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Given the prospect of continued low economic growth, and the consequent risk that the Government's fiscal consolidation targets will not be met, the International Monetary Fund (IMF) has suggested that the South African value-added tax (VAT) rate may have to be raised.
Following this month's visit of an IMF mission to South Africa to discuss the outlook for the South African economy, a statement said that "the fiscal measures envisaged under the Medium Term Budget Policy Statement (MTBPS) strike a balance between maintaining debt sustainability and safeguarding the fragile economic recovery."
However, it added that, "in the event that economic growth projections for the medium term were further revised downward, additional measures – such as lower increases in public sector wage rates and a moderate increase in consumption taxes – would be needed to stabilize the debt ratio."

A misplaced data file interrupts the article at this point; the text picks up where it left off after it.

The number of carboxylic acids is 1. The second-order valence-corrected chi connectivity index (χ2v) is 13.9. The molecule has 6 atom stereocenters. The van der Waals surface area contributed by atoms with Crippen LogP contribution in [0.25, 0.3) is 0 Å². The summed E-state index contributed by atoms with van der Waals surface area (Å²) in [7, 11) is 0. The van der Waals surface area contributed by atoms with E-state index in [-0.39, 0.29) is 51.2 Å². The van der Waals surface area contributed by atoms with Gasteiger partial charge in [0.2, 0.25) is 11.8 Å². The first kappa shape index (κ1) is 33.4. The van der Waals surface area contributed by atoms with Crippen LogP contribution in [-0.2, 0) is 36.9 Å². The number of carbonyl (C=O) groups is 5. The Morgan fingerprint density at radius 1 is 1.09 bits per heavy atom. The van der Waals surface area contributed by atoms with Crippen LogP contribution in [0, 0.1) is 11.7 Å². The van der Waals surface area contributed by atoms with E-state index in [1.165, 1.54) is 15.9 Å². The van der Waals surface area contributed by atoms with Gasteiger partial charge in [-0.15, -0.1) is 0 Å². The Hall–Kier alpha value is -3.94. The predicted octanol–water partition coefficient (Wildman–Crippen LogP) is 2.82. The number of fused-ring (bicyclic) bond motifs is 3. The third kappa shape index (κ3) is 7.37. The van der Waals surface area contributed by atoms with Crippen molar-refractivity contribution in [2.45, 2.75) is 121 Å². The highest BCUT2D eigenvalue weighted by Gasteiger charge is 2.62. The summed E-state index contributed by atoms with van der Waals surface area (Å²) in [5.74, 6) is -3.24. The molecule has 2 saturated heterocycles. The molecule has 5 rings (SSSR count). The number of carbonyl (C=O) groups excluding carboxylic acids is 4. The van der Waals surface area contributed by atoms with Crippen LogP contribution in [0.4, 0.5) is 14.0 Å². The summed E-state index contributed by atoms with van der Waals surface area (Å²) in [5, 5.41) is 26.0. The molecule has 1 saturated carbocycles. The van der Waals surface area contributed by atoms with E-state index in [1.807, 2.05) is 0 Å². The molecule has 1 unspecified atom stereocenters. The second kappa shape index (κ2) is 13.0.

Previous comments from the IMF after this year's Article IV consultation with South Africa also pointed out that, if there was the need for further fiscal consolidation, raising the country's VAT rate toward the emerging market average could be needed. While the MTBPS, released in October, proposed to raise an additional ZAR43bn (USD3.15bn) through tax measures over the next two fiscal years, specific policies were not mentioned.
Last year's report from the Davis Tax Committee discussed the potential impact on the South African economy of raising the VAT rate. It confirmed that an increase to the current South African 14 percent VAT rate would be somewhat inflationary in the short-run, but would have a lesser effect on economic growth than income tax rate rises.
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